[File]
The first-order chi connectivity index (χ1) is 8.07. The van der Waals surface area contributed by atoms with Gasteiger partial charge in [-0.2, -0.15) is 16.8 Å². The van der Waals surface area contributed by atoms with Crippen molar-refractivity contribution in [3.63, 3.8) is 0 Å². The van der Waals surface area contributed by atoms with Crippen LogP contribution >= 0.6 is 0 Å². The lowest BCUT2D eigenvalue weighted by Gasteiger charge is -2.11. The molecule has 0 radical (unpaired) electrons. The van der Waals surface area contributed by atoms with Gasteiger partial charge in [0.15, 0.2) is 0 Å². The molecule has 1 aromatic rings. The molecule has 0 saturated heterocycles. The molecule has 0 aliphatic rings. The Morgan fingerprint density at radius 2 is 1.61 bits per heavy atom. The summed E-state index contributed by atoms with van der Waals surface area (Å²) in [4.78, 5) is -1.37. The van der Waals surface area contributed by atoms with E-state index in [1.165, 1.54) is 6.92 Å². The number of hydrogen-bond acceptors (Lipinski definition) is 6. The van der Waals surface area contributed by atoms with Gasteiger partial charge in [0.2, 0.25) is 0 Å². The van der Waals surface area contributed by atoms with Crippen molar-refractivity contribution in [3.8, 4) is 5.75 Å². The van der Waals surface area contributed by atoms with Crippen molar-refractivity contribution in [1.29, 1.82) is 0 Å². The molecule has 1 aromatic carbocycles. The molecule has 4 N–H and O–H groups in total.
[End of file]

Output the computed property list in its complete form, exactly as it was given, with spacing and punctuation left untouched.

The first-order chi connectivity index (χ1) is 8.07. The van der Waals surface area contributed by atoms with Gasteiger partial charge in [-0.2, -0.15) is 16.8 Å². The van der Waals surface area contributed by atoms with Crippen molar-refractivity contribution in [3.63, 3.8) is 0 Å². The van der Waals surface area contributed by atoms with Crippen LogP contribution >= 0.6 is 0 Å². The lowest BCUT2D eigenvalue weighted by Gasteiger charge is -2.11. The molecule has 0 radical (unpaired) electrons. The van der Waals surface area contributed by atoms with Gasteiger partial charge in [0.15, 0.2) is 0 Å². The molecule has 1 aromatic rings. The molecule has 0 saturated heterocycles. The molecule has 0 aliphatic rings. The Morgan fingerprint density at radius 2 is 1.61 bits per heavy atom. The summed E-state index contributed by atoms with van der Waals surface area (Å²) in [4.78, 5) is -1.37. The van der Waals surface area contributed by atoms with E-state index in [1.165, 1.54) is 6.92 Å². The number of hydrogen-bond acceptors (Lipinski definition) is 6. The van der Waals surface area contributed by atoms with Gasteiger partial charge in [0.2, 0.25) is 0 Å². The van der Waals surface area contributed by atoms with Crippen molar-refractivity contribution in [3.8, 4) is 5.75 Å². The van der Waals surface area contributed by atoms with Crippen molar-refractivity contribution in [1.29, 1.82) is 0 Å². The molecule has 1 aromatic carbocycles. The molecule has 4 N–H and O–H groups in total.